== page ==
Batlab studies echolocation to learn how animals 'see' with sound
Neuroscientist Cindy Moss is investigating how animals use sensory information to guide their behavior. Her team at Johns Hopkins University's "Batlab" is currently focused on bat echolocation -- high frequency sonar calls a bat uses to determine the location of objects in its environment. With support from the National Science Foundation, the group aims to better understand how these highly specialized creatures perceive and navigate their world, and in turn, learn more about how humans do it. Moss says what's great about studying bat brains is the animal essentially broadcasts its thought processes as it goes about its natural behaviors, such as hunting for its next meal. "Processing of the sound information once it returns to the bat's ears is comparable to information that another animal may get directly from the environment, for example, light that is processed through the visual system," explains Moss. "One of the very lofty goals in neuroscience is to understand brain function. What does that mean? It means activity of the brain in the context of real-world behaviors. The bat, as an active sensing animal that produces the sounds that guide its behavior, provides us with a window to information processing." While humans and bats engage the world in different ways, both are mammals, and thus share a lot in common. Moss and her team's discoveries will not only help reveal new information unique to bats, but also characteristics of the nervous system of all mammals -- including humans.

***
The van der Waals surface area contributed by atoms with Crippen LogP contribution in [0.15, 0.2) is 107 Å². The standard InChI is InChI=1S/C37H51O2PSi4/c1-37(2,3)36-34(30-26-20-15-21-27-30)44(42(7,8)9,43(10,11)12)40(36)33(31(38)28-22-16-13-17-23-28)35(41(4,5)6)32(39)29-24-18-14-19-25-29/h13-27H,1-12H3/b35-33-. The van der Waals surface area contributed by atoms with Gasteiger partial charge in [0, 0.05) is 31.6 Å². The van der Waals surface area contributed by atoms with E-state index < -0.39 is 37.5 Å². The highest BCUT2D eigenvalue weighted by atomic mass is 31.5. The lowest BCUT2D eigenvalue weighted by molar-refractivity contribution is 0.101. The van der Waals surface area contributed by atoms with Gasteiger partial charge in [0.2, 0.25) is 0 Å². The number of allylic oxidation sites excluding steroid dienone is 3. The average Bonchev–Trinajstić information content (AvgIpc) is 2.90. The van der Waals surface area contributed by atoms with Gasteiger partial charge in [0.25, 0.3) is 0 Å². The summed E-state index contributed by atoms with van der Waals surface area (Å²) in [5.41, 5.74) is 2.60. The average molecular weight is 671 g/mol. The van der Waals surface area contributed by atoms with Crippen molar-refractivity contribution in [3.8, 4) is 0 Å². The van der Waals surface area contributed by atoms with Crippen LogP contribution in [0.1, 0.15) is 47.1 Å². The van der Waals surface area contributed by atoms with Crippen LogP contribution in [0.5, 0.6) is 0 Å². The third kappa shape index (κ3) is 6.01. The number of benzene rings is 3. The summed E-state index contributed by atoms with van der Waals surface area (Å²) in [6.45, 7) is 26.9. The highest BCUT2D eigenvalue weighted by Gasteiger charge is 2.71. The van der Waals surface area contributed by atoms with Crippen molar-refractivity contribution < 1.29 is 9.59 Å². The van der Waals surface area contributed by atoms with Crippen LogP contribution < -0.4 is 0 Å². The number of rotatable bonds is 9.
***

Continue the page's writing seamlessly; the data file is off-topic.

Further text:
Provided by National Science Foundation
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